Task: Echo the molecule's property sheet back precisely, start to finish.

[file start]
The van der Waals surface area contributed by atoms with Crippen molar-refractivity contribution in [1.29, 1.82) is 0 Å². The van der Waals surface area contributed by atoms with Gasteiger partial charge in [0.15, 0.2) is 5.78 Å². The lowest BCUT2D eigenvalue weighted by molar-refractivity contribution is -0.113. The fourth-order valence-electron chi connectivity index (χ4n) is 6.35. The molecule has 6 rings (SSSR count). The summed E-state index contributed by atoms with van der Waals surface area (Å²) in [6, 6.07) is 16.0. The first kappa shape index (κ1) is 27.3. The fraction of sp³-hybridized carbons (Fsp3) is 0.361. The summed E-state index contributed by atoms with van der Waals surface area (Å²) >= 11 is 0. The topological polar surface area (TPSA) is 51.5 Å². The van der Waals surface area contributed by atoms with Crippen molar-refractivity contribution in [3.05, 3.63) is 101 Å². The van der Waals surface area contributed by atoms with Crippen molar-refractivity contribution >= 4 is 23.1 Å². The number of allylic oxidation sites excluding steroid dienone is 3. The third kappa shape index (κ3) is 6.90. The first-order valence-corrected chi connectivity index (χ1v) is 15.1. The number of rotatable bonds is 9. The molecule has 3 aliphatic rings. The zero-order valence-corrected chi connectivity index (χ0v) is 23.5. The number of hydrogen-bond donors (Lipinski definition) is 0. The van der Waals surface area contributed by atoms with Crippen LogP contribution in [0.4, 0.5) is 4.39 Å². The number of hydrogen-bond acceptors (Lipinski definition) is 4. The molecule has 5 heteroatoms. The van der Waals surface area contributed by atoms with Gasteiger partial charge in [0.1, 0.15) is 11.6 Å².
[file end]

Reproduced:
The van der Waals surface area contributed by atoms with Crippen molar-refractivity contribution in [1.29, 1.82) is 0 Å². The van der Waals surface area contributed by atoms with Gasteiger partial charge in [0.15, 0.2) is 5.78 Å². The lowest BCUT2D eigenvalue weighted by molar-refractivity contribution is -0.113. The fourth-order valence-electron chi connectivity index (χ4n) is 6.35. The molecule has 6 rings (SSSR count). The summed E-state index contributed by atoms with van der Waals surface area (Å²) in [6, 6.07) is 16.0. The first kappa shape index (κ1) is 27.3. The fraction of sp³-hybridized carbons (Fsp3) is 0.361. The summed E-state index contributed by atoms with van der Waals surface area (Å²) >= 11 is 0. The topological polar surface area (TPSA) is 51.5 Å². The van der Waals surface area contributed by atoms with Crippen molar-refractivity contribution in [3.05, 3.63) is 101 Å². The van der Waals surface area contributed by atoms with Crippen molar-refractivity contribution >= 4 is 23.1 Å². The number of allylic oxidation sites excluding steroid dienone is 3. The third kappa shape index (κ3) is 6.90. The first-order valence-corrected chi connectivity index (χ1v) is 15.1. The number of rotatable bonds is 9. The molecule has 3 aliphatic rings. The zero-order valence-corrected chi connectivity index (χ0v) is 23.5. The number of hydrogen-bond donors (Lipinski definition) is 0. The van der Waals surface area contributed by atoms with Crippen LogP contribution in [0.4, 0.5) is 4.39 Å². The number of hydrogen-bond acceptors (Lipinski definition) is 4. The molecule has 5 heteroatoms. The van der Waals surface area contributed by atoms with Gasteiger partial charge in [0.1, 0.15) is 11.6 Å².